During the third quarter we submitted a clinical file application to initiate the ongoing Phase 2b excel DCM clinical trail in Canada, and I’m pleased to report that we received approval from Health Canada to proceed with the trail.

We’ve now activated approximately 25 clinical sites and we expect virtually all remaining sites to be activated in the next month or so. We also continue to engage in several important initiatives designed to support rapid execution of the study. Our recent investigator meeting for the study was very well attended and extremely positive, reflecting the strong commitment of the centers that are participating in the study. We also have the enthusiastic support of the study steering committee of internationally renowned cardiovascular and cell therapy clinical investigators with whom we continue work closely on the execution of the study.

We remain focused on the rapid execution of the study and as we have previously stated, we’re targeting a top line efficacy results from the study in mid 2013.

Second area of ongoing clinical investigation of ixmyelocel-T is in the treatment of critical limb ischemia or CLI. The most severe form of peripheral arterial disease. Our Phase 2b restore clinical study results demonstrated that ixmyelocel-T was well tolerated in that efficacious in CLI patients. Continuing to evaluate the safety and efficacy of the 40 or so patients, who enrolled in the revised study and expect to have results from the study, in the second quarter of 2014.

We also continue to evaluate the potential initiation of an investigator sponsor study of Ixmyelocel-T as an adjunct therapy to an endovascular procedure in CLI patients. This is another exciting clinical application for Ixmyelocel-T. It offers the potential to improve the lives of patients again with CLI.

The third area of ongoing clinical activity is cranial facial reconstruction, where we have studies ongoing in partnership with the University of Michigan. These studies are evaluating the use of Ixmyelocel-T treatment for patients with cranial facial defects undergoing reconstructive surgery. Results from the first of these studies were published earlier this year in cell transplantation and demonstrated that Ixmyelocel-T accelerated bone regeneration in patients with cranial facial bone defects.

These findings further highlight the potential of Ixmyelocel-T to play an important role in repairing damaged tissue in a number of clinical studies. Enrollment in the third of these studies Phase I/II trial in patients affected by cleft palate, we all hear with bone defect due to trauma, as expected due completed shortly.

Dominick C. Colangelo

Thanks Dave, as you can see we have multiple clinical initiatives underway and several important clinical milestones look forward to in the months and quarters ahead. Turning to our research programs promising preclinical results are also generating important new information about the therapeutic potential of Ixmyelocel-T.

Earlier this month results from two separate preclinical studies of Ixmyelocel-T were published in the peer-reviewed journal Stem Cell Research & Therapy, results from the first study, which is entitled Ixmyelocel-T and expanded multicellular therapy contains the unique population of M2-Like Macrophages, shows that Ixmyelocel-T contains the macrophage population categorized by the expression of multiple well known M2 macrophage markers decreased secretion of pro-inflammatory cytokines after inflammatory stimuli and efficient removal of apoptotic cells. This population of M2-Like Macrophages in Ixmyelocel-T is believed to play a key role in tissue repair and regeneration.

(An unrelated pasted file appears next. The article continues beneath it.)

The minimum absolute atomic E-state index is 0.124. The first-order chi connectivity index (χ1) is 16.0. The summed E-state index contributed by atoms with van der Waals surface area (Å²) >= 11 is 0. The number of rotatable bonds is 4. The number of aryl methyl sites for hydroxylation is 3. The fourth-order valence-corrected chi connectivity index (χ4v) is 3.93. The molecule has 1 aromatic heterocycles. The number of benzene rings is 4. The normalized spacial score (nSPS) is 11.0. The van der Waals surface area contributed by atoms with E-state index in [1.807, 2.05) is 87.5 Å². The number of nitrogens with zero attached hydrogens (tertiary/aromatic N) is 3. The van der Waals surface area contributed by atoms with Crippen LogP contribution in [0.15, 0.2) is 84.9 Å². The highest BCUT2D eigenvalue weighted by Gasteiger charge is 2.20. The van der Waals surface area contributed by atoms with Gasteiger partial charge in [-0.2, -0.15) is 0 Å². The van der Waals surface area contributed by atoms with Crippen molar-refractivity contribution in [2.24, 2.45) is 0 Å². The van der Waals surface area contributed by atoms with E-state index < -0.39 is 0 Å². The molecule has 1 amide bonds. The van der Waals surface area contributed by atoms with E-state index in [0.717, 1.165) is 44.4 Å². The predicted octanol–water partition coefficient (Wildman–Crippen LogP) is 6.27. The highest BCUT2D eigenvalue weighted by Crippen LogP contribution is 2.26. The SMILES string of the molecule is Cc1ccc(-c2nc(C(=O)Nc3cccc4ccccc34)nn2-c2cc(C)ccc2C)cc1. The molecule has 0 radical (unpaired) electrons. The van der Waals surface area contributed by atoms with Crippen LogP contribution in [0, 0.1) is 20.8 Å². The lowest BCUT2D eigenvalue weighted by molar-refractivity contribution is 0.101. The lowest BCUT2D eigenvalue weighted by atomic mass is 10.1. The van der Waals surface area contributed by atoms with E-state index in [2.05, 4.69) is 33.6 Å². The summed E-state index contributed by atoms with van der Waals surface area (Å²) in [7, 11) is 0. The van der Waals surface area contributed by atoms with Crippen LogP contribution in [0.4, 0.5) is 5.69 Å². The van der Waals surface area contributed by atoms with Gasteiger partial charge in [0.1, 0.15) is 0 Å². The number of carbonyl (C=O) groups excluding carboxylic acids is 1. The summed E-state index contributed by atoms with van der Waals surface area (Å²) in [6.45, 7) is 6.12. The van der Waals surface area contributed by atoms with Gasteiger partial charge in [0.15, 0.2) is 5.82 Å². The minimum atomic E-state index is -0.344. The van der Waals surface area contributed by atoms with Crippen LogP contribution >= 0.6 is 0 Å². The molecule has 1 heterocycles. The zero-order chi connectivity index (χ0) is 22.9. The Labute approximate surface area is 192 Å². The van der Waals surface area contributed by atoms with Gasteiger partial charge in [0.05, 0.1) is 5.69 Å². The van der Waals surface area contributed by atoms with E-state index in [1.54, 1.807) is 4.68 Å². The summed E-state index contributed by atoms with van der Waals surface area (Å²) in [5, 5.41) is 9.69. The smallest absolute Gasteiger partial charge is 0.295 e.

Results from the second study and titled Potential Beneficial Effects of Ixmyelocel-T in the Treatment of Atherosclerotic Diseases, showed that Ixmyelocel-T macrophages are able to influx modified cholesterol, remain anti-inflammatory in the face of lipid loading and inflammatory challenge, and display enhanced cholesterol efflux capabilities. This study indicates that the unique M2-Like population of macrophages found in Ixmyelocel-T is efficient at maintaining cholesterol homeostasis and represents a potential new modality in the treatment of atherosclerotic disease.

Together these results demonstrate the important role that Ixmyelocel-T may play in a repair and regeneration of damage tissue and other cardiovascular diseases. We look forward to continuing the published results from these important research programs demonstrating the therapeutic potential of Ixmyelocel-T to treat a wide variety of diseases.

As we’ve discussed our innovative technology platform generates multicellular therapies using highly automated GMP manufacturing process. This platform is unique in the industry and it has demonstrated the capability to expand multiple cell populations for therapeutic use including bone marrow mononuclear cells, hematopoietic stem cells from cord blooded bone marrow, dendritic cells and T-cells all of which have the potential to play a critical role in the treatment of serious diseases.

We believe that this platform is an extremely valuable asset that we can leverage to broaden our portfolio and support our long-term growth as such we are exploring opportunities to support the product development efforts of other cell therapy companies to various forms of collaboration and partnership.

Finally, I would like to mention that, we welcome the new Director to Aastrom during the third quarter. Heidi Hagen is a global Chief Operating Officer at Sotio LLC, a biotechnology company developing new therapies for the treatment of cancer and autoimmune diseases using its immunotherapy platform and proprietary cell-based technologies.

Heidi brings to our Board outstanding technical and managerial experience in cellular and regenerative medicine and we are confident that she will play an important role in helping to advance our business strategies and maximize the global commercial opportunities for Aastrom in the years ahead.